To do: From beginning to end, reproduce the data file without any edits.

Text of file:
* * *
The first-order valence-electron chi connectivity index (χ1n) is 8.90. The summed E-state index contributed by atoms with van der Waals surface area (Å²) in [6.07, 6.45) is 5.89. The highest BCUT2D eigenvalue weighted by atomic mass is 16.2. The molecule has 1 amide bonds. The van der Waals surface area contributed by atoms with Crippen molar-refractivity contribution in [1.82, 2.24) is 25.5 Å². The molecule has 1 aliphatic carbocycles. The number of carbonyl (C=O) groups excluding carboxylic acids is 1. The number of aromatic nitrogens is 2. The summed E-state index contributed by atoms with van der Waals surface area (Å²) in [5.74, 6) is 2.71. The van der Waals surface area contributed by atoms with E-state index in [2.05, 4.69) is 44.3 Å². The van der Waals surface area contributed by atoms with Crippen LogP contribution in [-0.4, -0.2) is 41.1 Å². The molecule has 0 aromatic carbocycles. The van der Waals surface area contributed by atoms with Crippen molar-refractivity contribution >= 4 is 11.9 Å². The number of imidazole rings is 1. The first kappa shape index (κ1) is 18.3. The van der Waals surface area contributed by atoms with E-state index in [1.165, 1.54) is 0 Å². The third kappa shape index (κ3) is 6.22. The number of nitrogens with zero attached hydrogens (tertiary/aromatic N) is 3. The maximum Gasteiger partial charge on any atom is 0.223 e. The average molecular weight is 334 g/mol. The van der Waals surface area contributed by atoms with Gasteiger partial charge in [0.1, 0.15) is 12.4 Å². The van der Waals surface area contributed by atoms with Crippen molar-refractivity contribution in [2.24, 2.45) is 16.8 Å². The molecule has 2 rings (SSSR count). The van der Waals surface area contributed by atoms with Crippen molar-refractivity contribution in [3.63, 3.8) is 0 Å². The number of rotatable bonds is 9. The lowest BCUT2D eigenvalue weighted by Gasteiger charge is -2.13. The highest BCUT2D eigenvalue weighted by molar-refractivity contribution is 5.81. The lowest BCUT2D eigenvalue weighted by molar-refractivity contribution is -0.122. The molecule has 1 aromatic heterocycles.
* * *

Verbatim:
The first-order valence-electron chi connectivity index (χ1n) is 8.90. The summed E-state index contributed by atoms with van der Waals surface area (Å²) in [6.07, 6.45) is 5.89. The highest BCUT2D eigenvalue weighted by atomic mass is 16.2. The molecule has 1 amide bonds. The van der Waals surface area contributed by atoms with Crippen molar-refractivity contribution in [1.82, 2.24) is 25.5 Å². The molecule has 1 aliphatic carbocycles. The number of carbonyl (C=O) groups excluding carboxylic acids is 1. The number of aromatic nitrogens is 2. The summed E-state index contributed by atoms with van der Waals surface area (Å²) in [5.74, 6) is 2.71. The van der Waals surface area contributed by atoms with E-state index in [2.05, 4.69) is 44.3 Å². The van der Waals surface area contributed by atoms with Crippen LogP contribution in [-0.4, -0.2) is 41.1 Å². The molecule has 0 aromatic carbocycles. The van der Waals surface area contributed by atoms with Crippen molar-refractivity contribution >= 4 is 11.9 Å². The number of imidazole rings is 1. The first kappa shape index (κ1) is 18.3. The van der Waals surface area contributed by atoms with E-state index in [1.165, 1.54) is 0 Å². The third kappa shape index (κ3) is 6.22. The number of nitrogens with zero attached hydrogens (tertiary/aromatic N) is 3. The maximum Gasteiger partial charge on any atom is 0.223 e. The average molecular weight is 334 g/mol. The van der Waals surface area contributed by atoms with Gasteiger partial charge in [0.1, 0.15) is 12.4 Å². The van der Waals surface area contributed by atoms with Crippen molar-refractivity contribution in [2.24, 2.45) is 16.8 Å². The molecule has 2 rings (SSSR count). The van der Waals surface area contributed by atoms with Crippen molar-refractivity contribution in [3.63, 3.8) is 0 Å². The number of rotatable bonds is 9. The lowest BCUT2D eigenvalue weighted by Gasteiger charge is -2.13. The highest BCUT2D eigenvalue weighted by molar-refractivity contribution is 5.81. The lowest BCUT2D eigenvalue weighted by molar-refractivity contribution is -0.122. The molecule has 1 aromatic heterocycles.